So what does a gathered company of saints look like? What is like to be in the company of such people? How would we experience such a group? Are there any signs we can look for that suggest we are in the midst of a real ‘gathering’. Let me give you my take on the answers to these questions.

1. The first sign is that those who are involved in ministry do so out of an ‘I want to’ attitude. They are not cajoled into doing things. Guilt is not what drives them. They live out of a sense of calling and purpose. Further, they know when a season of service has come to an end and they can let it go or pass it on to others. Their ministry is not what defines them.

2. True ‘gatherings’ are orchestrated by the Holy Spirit and display a remarkable sense of unity, Ps 133. Out of that unity anointing flows and agreement is possible, Matt 18.19. It’s not that there is never disagreement. There was plenty of that in Acts 15. But there is a discerning of what God is doing and a coming into alignment with Him.

3. Real gatherings have a manifest presence of Jesus. It’s what makes any group of believers who have one heart so different from the Rotary Club or the local Pub. These places have atmosphere but we have presence. There’s a huge difference. “There I am in the midst”, Matt 18.20. Just because we are believers getting together doesn’t guarantee His presence. I have been to many meetings that lacked God’s presence. But a gathered group come with a sense of expectation and they know how to honour God’s presence through worship. This leads into my fourth point.

4. Such gatherings carry a sense of celebration. This was the first thing the Father of the Prodigal in Luke 15 wanted to do on the return of his son. Yet the son who lived in the Father’s house would not enter in. He would not attend such a gathering! It exposed his judgemental heart, for in celebration we have to let go of negative attitudes. We cannot maintain an ‘It’s my party and I’ll cry if I want to’, attitude and truly be gathered. We have to let go of that kind of selfish indulgence.

5. Gatherings initiated by Jesus are diverse. In Acts 13.1 we have a list of the men leading the church at Antioch. Only one was born in Israel and grew up in the household of Herod – a wicked King by any standard. Here was an aristocrat now leading a church. Paul was a Roman and a Rabbinical Jew – a Pharisee. Born in Tarsus (Now Southern Turkey) and educated in Jerusalem at the feet of Gamaliel – the greatest rabbinical teacher of the day. Barnabas on the other hand is a Levite from Cyprus – an island. The other two are from North Africa, one being Black. They were socially, ethnically and educationally very different, but they were drawn together by the Lord to form the first fully integrated Jewish/Gentile church. And it would be this church God would use to touch Europe. It modelled the kind of gathering Jesus wanted – a diverse one where spiritual gifting and calling was placed on a higher value than social, educational or ethnic background were.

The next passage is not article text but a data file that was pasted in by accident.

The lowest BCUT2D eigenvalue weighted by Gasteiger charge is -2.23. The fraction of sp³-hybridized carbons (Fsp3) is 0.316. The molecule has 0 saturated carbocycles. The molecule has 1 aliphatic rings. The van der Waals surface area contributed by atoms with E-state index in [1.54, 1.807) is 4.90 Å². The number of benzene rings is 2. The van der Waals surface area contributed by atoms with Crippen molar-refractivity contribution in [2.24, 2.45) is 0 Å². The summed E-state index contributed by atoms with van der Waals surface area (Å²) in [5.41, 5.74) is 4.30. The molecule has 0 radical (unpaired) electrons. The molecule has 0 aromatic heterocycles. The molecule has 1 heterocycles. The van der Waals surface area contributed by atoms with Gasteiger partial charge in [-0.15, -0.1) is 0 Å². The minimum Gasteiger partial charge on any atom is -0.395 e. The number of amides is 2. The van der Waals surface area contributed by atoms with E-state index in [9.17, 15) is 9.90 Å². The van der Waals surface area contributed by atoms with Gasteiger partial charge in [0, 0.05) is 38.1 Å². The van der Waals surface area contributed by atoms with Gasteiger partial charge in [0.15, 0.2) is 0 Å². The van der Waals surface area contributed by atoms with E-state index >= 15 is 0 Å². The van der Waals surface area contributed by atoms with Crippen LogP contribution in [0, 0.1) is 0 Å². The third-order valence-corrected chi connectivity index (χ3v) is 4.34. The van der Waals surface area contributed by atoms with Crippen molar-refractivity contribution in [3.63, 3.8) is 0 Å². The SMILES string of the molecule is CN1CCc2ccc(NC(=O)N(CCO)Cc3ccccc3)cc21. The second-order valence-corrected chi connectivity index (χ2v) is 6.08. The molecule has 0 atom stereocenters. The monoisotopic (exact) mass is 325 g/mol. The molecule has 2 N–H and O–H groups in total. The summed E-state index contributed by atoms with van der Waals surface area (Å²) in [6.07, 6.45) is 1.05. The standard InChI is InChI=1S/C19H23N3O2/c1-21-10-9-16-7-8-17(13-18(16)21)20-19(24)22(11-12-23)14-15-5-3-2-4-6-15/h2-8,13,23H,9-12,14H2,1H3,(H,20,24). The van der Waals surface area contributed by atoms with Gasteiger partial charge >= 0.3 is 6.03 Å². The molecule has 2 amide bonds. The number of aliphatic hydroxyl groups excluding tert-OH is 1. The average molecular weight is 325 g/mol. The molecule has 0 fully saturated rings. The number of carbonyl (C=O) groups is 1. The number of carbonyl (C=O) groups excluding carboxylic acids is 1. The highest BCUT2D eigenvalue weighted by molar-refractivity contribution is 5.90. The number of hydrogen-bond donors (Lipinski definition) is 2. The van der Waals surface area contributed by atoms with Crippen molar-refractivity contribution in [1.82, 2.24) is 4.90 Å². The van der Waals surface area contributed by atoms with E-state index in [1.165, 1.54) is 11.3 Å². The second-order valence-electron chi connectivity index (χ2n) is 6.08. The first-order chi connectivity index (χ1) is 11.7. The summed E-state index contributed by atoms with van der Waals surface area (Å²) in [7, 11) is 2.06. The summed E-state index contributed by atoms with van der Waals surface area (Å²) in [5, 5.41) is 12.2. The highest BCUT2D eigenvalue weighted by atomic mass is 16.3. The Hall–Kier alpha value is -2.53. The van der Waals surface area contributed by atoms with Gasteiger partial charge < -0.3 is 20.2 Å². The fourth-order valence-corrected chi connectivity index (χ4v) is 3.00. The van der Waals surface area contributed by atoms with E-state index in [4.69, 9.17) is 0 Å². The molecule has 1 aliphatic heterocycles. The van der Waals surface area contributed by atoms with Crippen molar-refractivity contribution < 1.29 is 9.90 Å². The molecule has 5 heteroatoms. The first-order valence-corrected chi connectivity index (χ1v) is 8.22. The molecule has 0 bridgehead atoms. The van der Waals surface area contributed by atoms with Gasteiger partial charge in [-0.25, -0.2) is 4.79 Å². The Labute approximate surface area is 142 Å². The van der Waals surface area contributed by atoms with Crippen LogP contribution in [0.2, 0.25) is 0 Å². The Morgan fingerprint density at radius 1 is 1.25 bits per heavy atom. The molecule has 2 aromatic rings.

6. In Acts 13.2 we see that a gathered church is also a listening and a sending church. They listen to the Holy Spirit who is in the business of gathering others. In order for that to happen some must be sent – and God will often choose the best. But a gathered church can release others to the purpose of God, believing they will continue to grow, as this makes room for others.

7. Finally gatherings as I’ve described them are a place of prayer and healing. Is 56.7-8 says, “....And make them joyful in my house of prayer.....For my house shall be called a house of prayer for all nations”. The Lord God, who gathers the outcasts of Israel, says, “Yet I will gather to him others besides those who are gathered to him”. God’s house is a house of prayer – for all nations. It’s diverse. There is celebration. But notice that it is here He gathers the outcasts. It is a place of healing and acceptance. A place where people find identity and place. Finally they belong.

My sense is that 2009 will be a year of gathering and scattering. Both things will go on side by side. Some scatterings will be good – labourers sent into the harvest. Others will be victim to the attack of the enemy. When we see that happening, my prayer is that we will step in. We will demonstrate through our new covenant community what it means to be truly gathered and partnering with Jesus in His gathering of a wonderful harvest. Take time to reflect on this list. It is not exhaustive. But it is a small portrait of what I believe will take us closer to a model of church Jesus wants to build in these times.